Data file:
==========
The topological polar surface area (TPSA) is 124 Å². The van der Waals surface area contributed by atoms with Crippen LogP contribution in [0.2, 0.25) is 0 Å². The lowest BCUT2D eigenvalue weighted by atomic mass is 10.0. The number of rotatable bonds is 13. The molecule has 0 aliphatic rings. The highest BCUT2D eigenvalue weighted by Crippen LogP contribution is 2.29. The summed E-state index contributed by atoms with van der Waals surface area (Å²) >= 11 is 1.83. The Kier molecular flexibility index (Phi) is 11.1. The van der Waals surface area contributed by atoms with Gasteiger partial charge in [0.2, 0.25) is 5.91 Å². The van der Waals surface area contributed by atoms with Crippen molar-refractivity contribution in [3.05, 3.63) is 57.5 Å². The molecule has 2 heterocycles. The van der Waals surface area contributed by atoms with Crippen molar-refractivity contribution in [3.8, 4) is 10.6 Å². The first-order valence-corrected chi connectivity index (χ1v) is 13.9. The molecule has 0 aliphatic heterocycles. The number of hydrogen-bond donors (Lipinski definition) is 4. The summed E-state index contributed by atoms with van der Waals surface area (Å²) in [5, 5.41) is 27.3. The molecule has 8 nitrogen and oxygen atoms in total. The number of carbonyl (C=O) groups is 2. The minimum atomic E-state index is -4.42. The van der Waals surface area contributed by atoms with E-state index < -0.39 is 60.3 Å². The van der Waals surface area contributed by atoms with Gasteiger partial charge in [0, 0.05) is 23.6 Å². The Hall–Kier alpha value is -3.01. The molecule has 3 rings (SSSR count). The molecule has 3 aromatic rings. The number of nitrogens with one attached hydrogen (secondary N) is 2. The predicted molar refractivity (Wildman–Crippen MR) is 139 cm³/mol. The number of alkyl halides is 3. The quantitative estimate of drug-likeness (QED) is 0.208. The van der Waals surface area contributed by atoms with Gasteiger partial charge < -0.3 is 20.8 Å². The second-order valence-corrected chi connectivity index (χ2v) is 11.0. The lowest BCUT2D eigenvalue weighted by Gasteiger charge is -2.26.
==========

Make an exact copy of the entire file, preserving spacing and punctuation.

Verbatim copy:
The topological polar surface area (TPSA) is 124 Å². The van der Waals surface area contributed by atoms with Crippen LogP contribution in [0.2, 0.25) is 0 Å². The lowest BCUT2D eigenvalue weighted by atomic mass is 10.0. The number of rotatable bonds is 13. The molecule has 0 aliphatic rings. The highest BCUT2D eigenvalue weighted by Crippen LogP contribution is 2.29. The summed E-state index contributed by atoms with van der Waals surface area (Å²) >= 11 is 1.83. The Kier molecular flexibility index (Phi) is 11.1. The van der Waals surface area contributed by atoms with Gasteiger partial charge in [0.2, 0.25) is 5.91 Å². The van der Waals surface area contributed by atoms with Crippen molar-refractivity contribution in [3.05, 3.63) is 57.5 Å². The molecule has 2 heterocycles. The van der Waals surface area contributed by atoms with Crippen molar-refractivity contribution in [3.8, 4) is 10.6 Å². The first-order valence-corrected chi connectivity index (χ1v) is 13.9. The molecule has 0 aliphatic heterocycles. The number of hydrogen-bond donors (Lipinski definition) is 4. The summed E-state index contributed by atoms with van der Waals surface area (Å²) in [5, 5.41) is 27.3. The molecule has 8 nitrogen and oxygen atoms in total. The number of carbonyl (C=O) groups is 2. The minimum atomic E-state index is -4.42. The van der Waals surface area contributed by atoms with E-state index < -0.39 is 60.3 Å². The van der Waals surface area contributed by atoms with Gasteiger partial charge in [0, 0.05) is 23.6 Å². The Hall–Kier alpha value is -3.01. The molecule has 3 rings (SSSR count). The molecule has 3 aromatic rings. The number of nitrogens with one attached hydrogen (secondary N) is 2. The predicted molar refractivity (Wildman–Crippen MR) is 139 cm³/mol. The number of alkyl halides is 3. The quantitative estimate of drug-likeness (QED) is 0.208. The van der Waals surface area contributed by atoms with Gasteiger partial charge < -0.3 is 20.8 Å². The second-order valence-corrected chi connectivity index (χ2v) is 11.0. The lowest BCUT2D eigenvalue weighted by Gasteiger charge is -2.26.